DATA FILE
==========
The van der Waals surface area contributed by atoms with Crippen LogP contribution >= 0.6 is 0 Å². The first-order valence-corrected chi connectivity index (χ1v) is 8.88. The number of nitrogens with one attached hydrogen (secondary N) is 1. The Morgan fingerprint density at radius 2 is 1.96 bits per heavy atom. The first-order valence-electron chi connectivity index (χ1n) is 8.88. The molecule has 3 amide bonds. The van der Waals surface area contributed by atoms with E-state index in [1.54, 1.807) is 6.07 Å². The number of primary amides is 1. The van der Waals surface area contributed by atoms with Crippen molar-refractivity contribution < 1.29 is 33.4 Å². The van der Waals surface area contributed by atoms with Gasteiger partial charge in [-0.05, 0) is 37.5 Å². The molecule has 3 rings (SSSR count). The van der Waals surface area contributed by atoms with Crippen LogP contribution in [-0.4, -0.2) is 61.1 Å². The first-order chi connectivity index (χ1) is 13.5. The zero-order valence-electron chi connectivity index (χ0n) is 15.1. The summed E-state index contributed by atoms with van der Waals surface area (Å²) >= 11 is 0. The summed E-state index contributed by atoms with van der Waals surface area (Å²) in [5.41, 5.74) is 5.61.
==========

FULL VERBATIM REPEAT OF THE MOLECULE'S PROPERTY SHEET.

The van der Waals surface area contributed by atoms with Crippen LogP contribution >= 0.6 is 0 Å². The first-order valence-corrected chi connectivity index (χ1v) is 8.88. The number of nitrogens with one attached hydrogen (secondary N) is 1. The Morgan fingerprint density at radius 2 is 1.96 bits per heavy atom. The first-order valence-electron chi connectivity index (χ1n) is 8.88. The molecule has 3 amide bonds. The van der Waals surface area contributed by atoms with E-state index in [1.54, 1.807) is 6.07 Å². The number of primary amides is 1. The van der Waals surface area contributed by atoms with Crippen molar-refractivity contribution < 1.29 is 33.4 Å². The van der Waals surface area contributed by atoms with Gasteiger partial charge in [-0.05, 0) is 37.5 Å². The molecule has 3 rings (SSSR count). The van der Waals surface area contributed by atoms with Crippen LogP contribution in [-0.4, -0.2) is 61.1 Å². The first-order chi connectivity index (χ1) is 13.5. The zero-order valence-electron chi connectivity index (χ0n) is 15.1. The summed E-state index contributed by atoms with van der Waals surface area (Å²) >= 11 is 0. The summed E-state index contributed by atoms with van der Waals surface area (Å²) in [5.41, 5.74) is 5.61.